tapered columns, Cee channels and cross bracing, per Instructional Bulletin 91-8, established prima
facie case that building was eligible for kit building adjustment under prior regulations).
Also, the Review has a photograph allegedly showing part of the Additions
exterior. (Joint Ex. 2 at 2.) The photographs caption simply reads
PHOTO OF SUBJECT PROPERTY. Id. Miller testified that this bottom photograph
. . . shows the extension to the rear of the building.
(Trial Tr. at 28.) Neither the photographs caption nor Millers testimony explains
how the photograph tends to prove that the Addition qualifies as a kit-type
building. Heart City Chrysler v. State Bd. of Tax Commrs, 714 N.E.2d
329, 333 (Ind. Tax Ct. 1999) ([T]his Court has rejected attempts by taxpayers
to put forth evidence such as photographs without explanations.).
B. Small Shop Area
With respect to the Small Shop Area, the Review offers the conclusory statement
that the BOR incorrectly priced [the Small Shop Area] from the GCI schedule,
and that it should be priced from the GCK [schedule]. (Joint Ex.
2 at 3.) Conclusory statements are not probative evidence. CDI, Inc.
v. State Bd. of Tax Commrs, 725 N.E.2d 1015, 1019 (Ind. Tax Ct.
2000). Because the Small Shop Area allegedly is the same type construction
as the Storage Area and because the Small Shop Areas exterior walls .
. . meet the GCK requirements, Fleet asserts that the GCK pricing schedule
would be properly applied to the Small Storage Area. (Petr Br. at
9.) Schultz testified that the Small Shop Area had a metal exterior
wall finish, which is somewhat typical of [the State Boards] GCK model.
(Trial Tr. at 18) (emphasis added.) Contrary to Fleets contention in its
brief, this statement does not show that the exterior walls of the Small
Shop Area meet the requirements of the GCK model. While it may
have probative value, it does not establish a prima facie case that the
Small Shop Area should be assessed using the GCK pricing schedule. Cf.
Damon Corp., 738 N.E.2d at 1111.
Fleet was required to submit probative evidence sufficient to establish a prima
facie case that the areas in question deserved to be assessed as kit
buildings. See King Indus. v. State Bd. of Tax Commrs, 699 N.E.2d
338, 343 (Ind. Tax Ct. 1998). It has not done so here,
with respect to either the Addition or Small Shop Area.
Fleet asserts that the State Boards assignment of a D grade to its
Main Building was invalid. Grade refers to the classification of an improvement
based on certain construction specifications and quality of materials and workmanship. Ind.
Admin. Code tit. 50, r. 2.2-1-30 (1996). To meet its burden of
production on this issue, Fleet had to produce probative evidence sufficient to establish
a prima facie case as to its claim. CDI, 725 N.E. at
1019. The Review contains the following statement as to grade:
The BOR failed to properly account for the significant inferiorities and lack of
features in the subject building when compared with the general retail model.
The subject lacks the interior finish that is described in the General
Retail model, lacks any kind of exterior windows and lacks exterior attractiveness.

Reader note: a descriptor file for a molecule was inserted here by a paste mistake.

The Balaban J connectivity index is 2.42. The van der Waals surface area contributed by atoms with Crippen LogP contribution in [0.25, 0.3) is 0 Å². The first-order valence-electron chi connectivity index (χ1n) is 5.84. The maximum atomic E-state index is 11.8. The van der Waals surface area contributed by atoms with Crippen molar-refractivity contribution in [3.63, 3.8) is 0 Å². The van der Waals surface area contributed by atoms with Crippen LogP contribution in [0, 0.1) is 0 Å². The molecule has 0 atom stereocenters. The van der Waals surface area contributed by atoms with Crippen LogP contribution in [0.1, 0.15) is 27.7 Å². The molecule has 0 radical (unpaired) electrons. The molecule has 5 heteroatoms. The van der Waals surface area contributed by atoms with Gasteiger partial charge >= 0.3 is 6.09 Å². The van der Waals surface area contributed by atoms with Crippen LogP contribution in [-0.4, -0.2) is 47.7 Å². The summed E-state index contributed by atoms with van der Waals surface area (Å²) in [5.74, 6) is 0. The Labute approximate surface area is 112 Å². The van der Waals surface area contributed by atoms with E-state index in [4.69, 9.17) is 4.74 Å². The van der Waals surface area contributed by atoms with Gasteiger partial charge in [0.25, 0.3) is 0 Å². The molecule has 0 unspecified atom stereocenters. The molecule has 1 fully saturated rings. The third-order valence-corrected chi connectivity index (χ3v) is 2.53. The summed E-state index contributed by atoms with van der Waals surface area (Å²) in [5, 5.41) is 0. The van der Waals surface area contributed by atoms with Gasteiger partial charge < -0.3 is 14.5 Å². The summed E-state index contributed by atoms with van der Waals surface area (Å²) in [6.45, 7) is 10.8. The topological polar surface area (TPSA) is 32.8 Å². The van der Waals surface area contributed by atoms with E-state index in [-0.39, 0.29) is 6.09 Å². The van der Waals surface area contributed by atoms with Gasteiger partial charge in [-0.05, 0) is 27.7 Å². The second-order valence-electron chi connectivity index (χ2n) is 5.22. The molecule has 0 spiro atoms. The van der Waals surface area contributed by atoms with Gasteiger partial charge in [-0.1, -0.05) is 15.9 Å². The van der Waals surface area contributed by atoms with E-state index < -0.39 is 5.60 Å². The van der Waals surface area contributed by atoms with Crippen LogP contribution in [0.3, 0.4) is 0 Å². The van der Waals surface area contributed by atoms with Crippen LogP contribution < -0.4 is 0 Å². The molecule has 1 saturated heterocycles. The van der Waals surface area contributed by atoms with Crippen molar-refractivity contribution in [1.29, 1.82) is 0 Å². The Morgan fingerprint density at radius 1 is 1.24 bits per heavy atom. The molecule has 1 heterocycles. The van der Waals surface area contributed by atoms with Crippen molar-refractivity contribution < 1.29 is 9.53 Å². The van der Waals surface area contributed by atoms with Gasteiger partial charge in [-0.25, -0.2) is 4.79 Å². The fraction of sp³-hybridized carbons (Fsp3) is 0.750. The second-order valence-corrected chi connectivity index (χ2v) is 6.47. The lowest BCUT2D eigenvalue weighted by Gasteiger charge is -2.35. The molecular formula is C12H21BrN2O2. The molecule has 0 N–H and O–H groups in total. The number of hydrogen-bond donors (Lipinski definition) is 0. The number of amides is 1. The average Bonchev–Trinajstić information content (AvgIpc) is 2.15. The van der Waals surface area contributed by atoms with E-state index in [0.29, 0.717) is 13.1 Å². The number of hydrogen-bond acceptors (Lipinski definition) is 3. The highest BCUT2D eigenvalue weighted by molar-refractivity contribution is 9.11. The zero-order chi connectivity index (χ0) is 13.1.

A grade of D - 1 should be applied to account for these
(Joint Ex. 2 at 3.) At the administrative hearing, Miller testified that
the Main Building differed from the General Retail model, see Ind. Admin. Code
tit. 2.2-11-1(34) (1996), with respect to its interior finish, exterior windows, and exterior
tracking. (Joint Ex. 3.) This was the extent of his testimony
before the State Board on the grade issue. Although Fleet presented additional
evidence at trial, the Court may not consider evidence that was not presented
at the administrative hearing. Whitley Prods., Inc. v. State Bd. of Tax
Commrs, 704 N.E.2d 1113, 1119 (Ind. Tax Ct. 1998), review denied; State Bd.
of Tax Commrs v. Gatling Gun Club, Inc., 420 N.E.2d 1324, 1328 (Ind.
Ct. App. 1981).V. Obsolescence
Fleet wants to account for its buildings alleged deviations from the General Retail
model by lowering the Main Buildings grade from a D to a D
- 1, which would lower the buildings base value by ten percent.
Ind. Admin. Code tit. 50, r. 2.2-11-7 (1996) (Schedule F). Under some
circumstances, an improvements deviation from the model used to assess it may be
accounted for via a grade adjustment. Whitley Prods., 704 N.E.2d at 1117.
Cf. Clark v. State Bd. of Tax Commrs, 742 N.E.2d 46 (Ind.
Tax Ct. 2001) (Use of objective adjustments [for grade] is preferable and must
be done where the base rate adjustment and/or unit-in-place tables permit the deviations
values to be reasonably calculated.). However, Fleets testimony and exhibits do not
explain how or to what extent the Main Buildings features deviate from the
model, why the alleged deviations justify a ten percent downward adjustment in the
buildings base value or why a subjective (as opposed to objective) adjustment is
This evidence is insufficient to establish a prima facie case as to grade.
The Review is not helpful. Its statements as to the Main
Buildings interior finish and level of attractiveness are conclusory and therefore not probative
as to grade. CDI, 725 N.E.2d at 1019. Millers testimony before
Schultz at the administrative hearing was likewise conclusory. His three examples of